Getting To Know Ariel Sharon
There is justifiable confusion regarding Ariel Sharon’s intentions, now that he has established a new government. Herewith, then, are some useful tips on how to relate to Israel’s recently re-elected prime minister.
Do not envy him. Sharon presides over a failing economy with negative growth, a chronic war with a corrupt and relentless enemy, a fractious people, an ungainly parliament and a compote of a Cabinet. At age 75, that’s a lot to handle. Indeed, it would be a lot to handle at any age. And his autonomy is constricted: He must not say or do things that will overly offend his principal ally, the United States; nor must he say or do anything that will overly offend the far-right members of his coalition government, whose positions are sharply at odds with those endorsed by the United States. The only way to steer a course between such divergent interests is to try hard not to rock the boat — that is, to take no initiatives, to settle for the status quo and hope that some external development will turn in your favor. The truth? There is no status quo; there is a careening whirligig that threatens to break away from its unstable moorings.
Do not pity Sharon. He wanted the job. He wanted it not only because he is an ambitious person, but also because now, at last, he has a chance of going down in history without an asterisk next to his name reminding people of his officially proclaimed “indirect responsibility” for the massacre at Sabra and Shatila in 1982, and also for the personal satisfaction it offers of besting his principal rival, Benjamin Netanyahu. Some say he wants it also because he wants, at the end of a wild career, to be the Charles de Gaulle who makes peace, the Richard Nixon who cozies up to China, the Israeli who will win and actually deserve the Nobel Peace Prize. Of that prospect, there is substantial reason to remain skeptical. Nor, truth be told, are any of us privy to Sharon’s private fantasies, which may just as well focus on the utter destruction of his enemy rather than on anything that can plausibly be called “peace.”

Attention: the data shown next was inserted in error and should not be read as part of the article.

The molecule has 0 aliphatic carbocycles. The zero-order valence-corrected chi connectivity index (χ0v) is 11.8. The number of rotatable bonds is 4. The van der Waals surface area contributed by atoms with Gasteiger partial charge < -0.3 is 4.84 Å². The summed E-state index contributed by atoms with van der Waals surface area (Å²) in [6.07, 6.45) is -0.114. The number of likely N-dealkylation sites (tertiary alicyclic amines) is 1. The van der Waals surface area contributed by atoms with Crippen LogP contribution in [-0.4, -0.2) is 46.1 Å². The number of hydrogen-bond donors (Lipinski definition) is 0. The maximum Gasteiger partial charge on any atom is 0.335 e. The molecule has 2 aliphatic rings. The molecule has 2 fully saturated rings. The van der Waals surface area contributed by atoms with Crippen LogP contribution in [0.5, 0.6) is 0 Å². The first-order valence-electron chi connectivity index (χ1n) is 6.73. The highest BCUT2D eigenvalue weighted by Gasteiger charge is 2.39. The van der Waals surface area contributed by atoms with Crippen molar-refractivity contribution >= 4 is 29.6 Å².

Do not believe him. As a general rule, it is wise not to believe politicians. Whether their prevarications are made necessary by the reality of their jobs, or whether prevaricators are naturally drawn to politics, we do not know, any more than we know whether the chicken preceded the egg.
As to Sharon himself, he of the unspecified “painful compromises,” there is nothing at all in his past to give rise to the hope that if and when the time comes, he will be ready for peace. Indeed, the evidence suggests that he will do whatever is necessary to ensure that the time will not come, lest he be shown to have made empty commitments.
No matter how many missiles Saddam Hussein destroys, President Bush and his colleagues will dismiss his concessions; Bush will not take “sort of” for an answer, and might even resist “yes.” Similarly, no matter how many peace-oriented initiatives the Palestinians and their allies take — think in this connection of last year’s Saudi initiative, which others might have sought to build upon but which Sharon ignored — Sharon is likely to insist on conditions and concessions that cannot reasonably be met. Nor, so far as anyone knows, do the elements of the peace he has in mind — if in fact he has peace in mind — suggest a stable peace. His voice may be the voice of sweet reason; his hands remain the hands of a provocateur.
Do not admire him. The government he has cobbled together commands 68 seats in the Knesset out of a total of 120. Of those 68, 24 will now be ministers in the government, plus six deputy ministers, the price Sharon has had to pay to gain their participation in his coalition majority. During the campaign, he had promised 18 ministerial appointments would be the upper limit.
Silvan Shalom, the new foreign minister, was the incompetent finance minister in the last Cabinet. Perhaps he is better suited for the Foreign Ministry, even though he has no diplomatic experience. But it matters less, since de facto Sharon will be his own foreign minister; better an incompetent in the formal position than Netanyahu. But the real kicker in this governing deck is a man named Tzahi Hanegbi, a charismatic ruffian who came within a millimeter of criminal indictment not long ago. Sharon designated Hanegbi internal security minister, which puts him in charge of the very police officials who sought that indictment, which was rejected on political grounds.
Then again, what can one expect of a government that embraces representatives of the National Union party, a party that includes men who calmly endorse — nay, promote — “transfer” as the solution to the Israeli-Palestinian conflict. A decade ago, “transfer” was essentially a forbidden word in polite Israeli company, meaning, as it does, the ethnic cleansing of the Palestinians; today, its advocates are full-fledged members of the Cabinet. Another decade, and who knows what currently unthinkables will become commonplace?
Nature, as we know, abhors a vacuum; history, it turns out, abhors a status quo.
Leonard Fein’s most recent book is “Against the Dying of the Light: A Father’s Story of Love, Loss, and Hope” (Jewish Lights, 2001).